Women make up 50 percent of the U.S. population and 85 percent of all consumer purchases, so isn’t it about time we got a face on some legal tender? Women on 20s is a nonprofit on a mission to make a woman on the $20 bill a reality.
“This is designed to be a grassroots campaign. We want this to come from the people,” says Susan Ades Stone, executive director and strategist of Women on 20s.
“This is a doable mission.”
By collecting votes via an online ballot, Women on 20s hopes to elevate visibility of the incredible women of American history. The ballot, which launched March 1, features 15 candidates selected by women’s historians and academicians.
“The last time our paper money [portraits] were changed was in 1929,” says Ades Stone. “I think we’re a very different country than we were back then, and our money should reflect that. The women that we’ve put forward [on the ballot] have sparked the changes that have improved the lives of so many people, women, laborers, minorities, and people all over this country. Acknowledging them this way is really appropriate.”
The ballot, which includes women leaders and pioneers, has such an all-star lineup that it’s difficult to choose a top three. Alice Paul, a woman who led the campaign for the right to vote along with the National Women’s Party for 50 years, makes the list. Joining her is Sojourner Truth, who escaped slavery and spoke for abolition and women’s rights. Rosa Parks deserves her portrait on the $20 bill for her courage to challenge segregation, as well as Frances Perkins for being the first female cabinet member (she introduced the minimum wage, laws against child labor, and the Social Security Act, among many other accomplishments).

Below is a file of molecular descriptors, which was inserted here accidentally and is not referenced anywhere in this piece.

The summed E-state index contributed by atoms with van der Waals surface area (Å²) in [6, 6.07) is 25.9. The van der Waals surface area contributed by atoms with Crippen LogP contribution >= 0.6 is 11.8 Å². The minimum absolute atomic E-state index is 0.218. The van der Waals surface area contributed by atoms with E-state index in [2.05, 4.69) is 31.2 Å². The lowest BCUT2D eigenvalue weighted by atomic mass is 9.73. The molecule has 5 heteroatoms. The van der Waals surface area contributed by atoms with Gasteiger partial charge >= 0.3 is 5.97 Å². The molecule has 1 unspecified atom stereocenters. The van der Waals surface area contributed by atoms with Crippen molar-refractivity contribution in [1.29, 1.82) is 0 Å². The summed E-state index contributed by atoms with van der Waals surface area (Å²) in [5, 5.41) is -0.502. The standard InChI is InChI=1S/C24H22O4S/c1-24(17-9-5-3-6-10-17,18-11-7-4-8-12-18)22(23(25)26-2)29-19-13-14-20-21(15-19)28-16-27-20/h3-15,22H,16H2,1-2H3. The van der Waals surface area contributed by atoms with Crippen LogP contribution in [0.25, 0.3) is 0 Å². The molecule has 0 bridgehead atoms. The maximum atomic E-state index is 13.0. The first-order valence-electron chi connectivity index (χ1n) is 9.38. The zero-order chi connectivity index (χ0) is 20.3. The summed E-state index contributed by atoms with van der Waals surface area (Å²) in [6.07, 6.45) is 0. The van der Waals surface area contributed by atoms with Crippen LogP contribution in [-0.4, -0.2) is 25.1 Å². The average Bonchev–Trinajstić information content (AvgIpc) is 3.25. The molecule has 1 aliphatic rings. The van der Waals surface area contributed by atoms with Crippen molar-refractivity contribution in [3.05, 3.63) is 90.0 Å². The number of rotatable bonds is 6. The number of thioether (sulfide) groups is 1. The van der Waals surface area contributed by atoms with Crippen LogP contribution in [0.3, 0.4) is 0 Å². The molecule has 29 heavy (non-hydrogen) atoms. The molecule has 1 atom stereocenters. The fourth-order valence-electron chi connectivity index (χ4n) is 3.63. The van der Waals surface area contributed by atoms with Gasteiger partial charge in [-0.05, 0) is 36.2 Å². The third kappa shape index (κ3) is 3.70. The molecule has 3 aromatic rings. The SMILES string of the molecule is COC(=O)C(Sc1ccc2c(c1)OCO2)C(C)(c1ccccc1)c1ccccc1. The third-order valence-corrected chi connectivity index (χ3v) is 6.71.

The other nominees are Betty Friedan, Shirley Chisholm, Rachel Carson, Barbara Jordan, Margaret Sanger, Patsy Mink, Clara Barton, Harriet Tubman, Susan B. Anthony, Eleanor Roosevelt, and Elizabeth Cady Stanton.
In order to have a portrait on currency, someone must have been dead for at least two years and be recognizable to the general public. Because Women on 20s is not planning to create a new denomination, an act of Congress will not be needed to change the face of currency. After voters elect a finalist, the organization will present their candidate to the White House, asking President Obama and the treasury secretary to make the change.
Last summer President Obama remarked during an appearance in Kansas City that putting a woman on American currency would be “a pretty good idea.”
“We felt that the public would probably like to know that they were going to be heard at the White House,” Ades Stone says.
The $20 bill now presents the face of Andrew Jackson, the seventh president of the United States.
“Sometimes we’re asked ‘Why Andrew Jackson? Why the $20 bill?’” Ades Stone says. “Right now, [the $20 bill] portrays a president that had a very mixed legacy, and he’s become more well known for the negative aspects of his legacy…[like] forced removal of Native American tribes from the Southeast to the West, [a] migration [that] caused thousands of deaths. It seems to us, it’s time put someone on that bill who’s not a reminder of a painful time in our history.”